Jeans, televisions, diapers, vacuum cleaners, even cars are simply a few items people are delighted to purchase via mobile apps or the browser on their laptop. And a fast number of consumers are adding food to this same shopping experience.
In the past year — almost mirroring the time of Amazon’s purchase price of Whole Foods — with desire for the variety of U.S. consumers need for shopping online has jumped from 6 percent to 16 percent, according to NPD Group, a worldwide consumer-information company.
The sharp rise in online grocery shopping was not so much Amazon’s doing because it had been the answer to Amazon’s invasion of the supermarket industry. The Seattle-based e-commerce giant’s buyout of a beloved, if embattled, grocery chain was a signal to the rest of those in the industry to place their foot on the accelerator.
“We’re at a tipping point,” said Darren Seifer, NPD’s food and beverage industry analyst. “Amazon really spurred other players to their game up. It had a massive effect in the grocery industry to make e-commerce easier to use and more broadly available.”
All of a sudden, grocers are diving headfirst into technology that other kinds of merchants have long embraced: online ordering, at-store pickup, free shipping, and much more.
Market leader Kroger reported this past week that its electronic sales increased 66 percent in the past quarter compared with one year ago. Giant Eagle, central Ohio’s second-largest grocer, is privately held and does not report earnings, but the Pittsburgh-based merchant said its Curbside Express service, established in 2015, has witnessed continuous double-digit growth.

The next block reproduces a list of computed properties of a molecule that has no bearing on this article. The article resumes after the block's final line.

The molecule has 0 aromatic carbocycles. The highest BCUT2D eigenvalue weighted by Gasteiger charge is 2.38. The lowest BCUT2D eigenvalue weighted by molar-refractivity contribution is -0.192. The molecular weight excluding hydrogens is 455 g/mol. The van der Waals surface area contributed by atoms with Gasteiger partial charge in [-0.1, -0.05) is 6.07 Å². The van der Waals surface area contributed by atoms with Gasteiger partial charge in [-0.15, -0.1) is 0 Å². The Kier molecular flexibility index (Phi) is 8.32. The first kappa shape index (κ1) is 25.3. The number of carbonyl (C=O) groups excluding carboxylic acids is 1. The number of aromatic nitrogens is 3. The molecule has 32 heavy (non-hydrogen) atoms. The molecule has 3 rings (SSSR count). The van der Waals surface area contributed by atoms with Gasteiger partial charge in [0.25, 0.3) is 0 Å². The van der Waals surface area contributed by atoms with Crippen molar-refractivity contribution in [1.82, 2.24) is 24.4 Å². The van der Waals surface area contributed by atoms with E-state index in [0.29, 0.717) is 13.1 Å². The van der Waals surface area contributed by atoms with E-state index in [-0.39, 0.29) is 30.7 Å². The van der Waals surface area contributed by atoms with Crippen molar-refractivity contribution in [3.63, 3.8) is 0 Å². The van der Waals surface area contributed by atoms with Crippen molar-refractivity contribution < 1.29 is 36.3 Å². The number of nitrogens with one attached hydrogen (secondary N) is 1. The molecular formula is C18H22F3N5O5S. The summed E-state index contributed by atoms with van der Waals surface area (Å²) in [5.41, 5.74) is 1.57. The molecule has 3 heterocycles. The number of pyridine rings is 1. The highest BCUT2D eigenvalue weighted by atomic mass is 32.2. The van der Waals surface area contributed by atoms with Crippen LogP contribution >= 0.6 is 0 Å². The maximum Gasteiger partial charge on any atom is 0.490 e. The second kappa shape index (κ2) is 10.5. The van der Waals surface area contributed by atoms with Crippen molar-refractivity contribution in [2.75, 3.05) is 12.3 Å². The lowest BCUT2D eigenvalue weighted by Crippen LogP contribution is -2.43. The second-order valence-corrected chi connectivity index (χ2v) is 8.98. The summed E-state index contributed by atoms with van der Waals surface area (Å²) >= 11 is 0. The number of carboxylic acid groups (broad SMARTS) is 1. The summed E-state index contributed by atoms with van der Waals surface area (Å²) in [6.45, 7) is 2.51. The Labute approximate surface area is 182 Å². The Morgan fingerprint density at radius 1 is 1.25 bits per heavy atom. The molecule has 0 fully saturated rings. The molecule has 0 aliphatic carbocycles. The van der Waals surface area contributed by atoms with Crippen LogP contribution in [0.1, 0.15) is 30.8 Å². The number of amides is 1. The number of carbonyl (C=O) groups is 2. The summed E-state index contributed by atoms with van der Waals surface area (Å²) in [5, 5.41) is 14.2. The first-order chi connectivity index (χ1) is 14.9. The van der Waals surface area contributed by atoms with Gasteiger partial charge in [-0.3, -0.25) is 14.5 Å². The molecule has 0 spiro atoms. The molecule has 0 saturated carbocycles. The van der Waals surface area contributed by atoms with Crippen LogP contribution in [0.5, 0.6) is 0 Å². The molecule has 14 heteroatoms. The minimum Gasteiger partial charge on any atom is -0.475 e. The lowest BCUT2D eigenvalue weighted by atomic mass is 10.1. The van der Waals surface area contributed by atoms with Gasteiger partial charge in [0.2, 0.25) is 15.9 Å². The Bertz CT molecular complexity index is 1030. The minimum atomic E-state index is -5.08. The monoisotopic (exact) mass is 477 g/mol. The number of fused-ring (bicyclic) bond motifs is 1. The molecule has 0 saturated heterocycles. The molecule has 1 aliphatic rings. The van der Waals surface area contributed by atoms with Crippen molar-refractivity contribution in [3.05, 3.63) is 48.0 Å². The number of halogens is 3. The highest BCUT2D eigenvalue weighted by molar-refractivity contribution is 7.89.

The e-commerce efforts are exactly what customers want.
Another key to this e-commerce growth for grocers is shipping. Just about everybody is running to provide this service to their customers. Costco, Meijer, Walmart and many others have begun delivery partnerships.
Delivery provides a great solution for consumers, because people want to spend more time with their food preparing it, cooking it, enjoying it – however they don’t really want to devote the necessary time in stores shopping for it.
Shoppers want groceries made easy: this is what you are having for supper, for lunch, and here is the breakfast we have for you. That is where consumers are going.
E-commerce has provided some surprises for retailers. The normal online order is a lot bigger than a typical in-store purchase and includes a greater proportion of fresh food — produce, meat and dairy.
Grocers will continue the rapid rate of technology adoption, especially in markets where customers have over a dozen choices to shop for groceries. Grocers have catching up to do when it comes to meeting customers where they want to shop.
Grocery stores, generally speaking, have been the final frontier to accommodate to e-commerce, and there’s just a ton of rivalry forcing them to maintain. Grocers have a good deal of space to grow e-commerce also.
Over 90 percent of individuals still end up in grocery stores weekly. But rising generations — millennials and Generation Z — will expect more convenience and more technological interaction with their preferred stores.
Tech is inherent in millennial and Gen Z, because for them, technology can answer the question: What’s for dinner?